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  • The average person gets rid of approximately 130 grams of poop every day.

  • Maybe twice that much if theyve had Taco Bell.

  • Seven and a half billion of us on Earth.

  • That’s a literal mountain of human poop every day.

  • Yet most of "us" get to pretend it doesn’t exist, all thanks to an invention that

  • has improved health and quality of life more than any other in humanity’s history.

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  • Bears do it in the woods, whales do it in the ocean, and 2.4 billion of us DON’T do it in a toilet.

  • Dysentery, typhoid, parasites, and other infections lead to hundreds of thousands of deaths every year,

  • all because one in three people alive in 2017 don’t have access to toilets and latrines.

  • From on top of our porcelain thrones, weve left a lot of our species drowning in feces.

  • Nearly a "billion" people still defecate out in the open: in street gutters, open water, orin the woods.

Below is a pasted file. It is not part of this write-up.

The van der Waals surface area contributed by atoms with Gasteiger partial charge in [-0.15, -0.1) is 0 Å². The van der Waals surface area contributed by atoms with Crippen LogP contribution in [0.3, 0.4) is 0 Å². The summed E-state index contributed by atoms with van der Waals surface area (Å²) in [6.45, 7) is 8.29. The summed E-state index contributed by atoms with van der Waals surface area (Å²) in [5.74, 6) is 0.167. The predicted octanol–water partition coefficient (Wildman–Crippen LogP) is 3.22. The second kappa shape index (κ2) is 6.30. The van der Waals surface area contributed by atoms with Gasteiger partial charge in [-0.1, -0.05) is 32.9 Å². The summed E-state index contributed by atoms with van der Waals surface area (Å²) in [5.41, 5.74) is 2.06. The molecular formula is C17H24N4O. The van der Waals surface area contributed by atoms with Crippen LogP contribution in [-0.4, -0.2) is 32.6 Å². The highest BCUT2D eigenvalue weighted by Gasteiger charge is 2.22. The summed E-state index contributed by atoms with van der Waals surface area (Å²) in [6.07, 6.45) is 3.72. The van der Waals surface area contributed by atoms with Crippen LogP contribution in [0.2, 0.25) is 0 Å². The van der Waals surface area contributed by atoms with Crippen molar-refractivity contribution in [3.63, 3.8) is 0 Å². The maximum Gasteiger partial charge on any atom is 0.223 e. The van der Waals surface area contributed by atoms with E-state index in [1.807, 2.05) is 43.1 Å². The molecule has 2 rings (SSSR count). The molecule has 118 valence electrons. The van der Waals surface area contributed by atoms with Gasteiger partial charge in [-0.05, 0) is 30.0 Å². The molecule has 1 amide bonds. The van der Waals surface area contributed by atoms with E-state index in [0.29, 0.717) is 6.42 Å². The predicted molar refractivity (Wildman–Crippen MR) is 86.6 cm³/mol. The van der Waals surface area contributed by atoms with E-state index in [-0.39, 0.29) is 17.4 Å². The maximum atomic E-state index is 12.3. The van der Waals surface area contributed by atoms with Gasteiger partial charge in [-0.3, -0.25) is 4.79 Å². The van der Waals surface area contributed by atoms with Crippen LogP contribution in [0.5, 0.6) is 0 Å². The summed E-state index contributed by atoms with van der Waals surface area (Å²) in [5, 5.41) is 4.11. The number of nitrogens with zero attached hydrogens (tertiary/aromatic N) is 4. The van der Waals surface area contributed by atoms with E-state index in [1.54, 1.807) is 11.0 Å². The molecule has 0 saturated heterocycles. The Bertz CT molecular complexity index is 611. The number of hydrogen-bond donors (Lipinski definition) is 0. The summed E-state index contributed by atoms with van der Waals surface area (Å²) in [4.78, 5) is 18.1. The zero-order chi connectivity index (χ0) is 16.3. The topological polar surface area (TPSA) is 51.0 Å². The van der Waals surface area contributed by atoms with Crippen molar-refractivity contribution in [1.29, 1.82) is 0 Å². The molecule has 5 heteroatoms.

• Thousands of years ago, we all did it that way, but as we developed agriculture and settled into towns, poop started piling up.

  • Around five thousand years ago, Neolithic villagers constructed the first known toilets at Skara Brae.

  • At the same time, many houses in Mohenjo Daro, featured toilets complete with drains, people

  • washed their poop into sewers that emptied into the Indus River.

  • It’d still be thousands of years before we linked germs to disease, but avoiding filth has deep evolutionary roots.

  • Bodily excretions, death, and rotten smells can be signs of danger or disease, triggering our innate sense of disgust.

  • This biological instinct ended up in the moral codes of many religions, like

  • this passage from the Old Testament instructing the Hebrews to do their Exodus in a… holey fashion.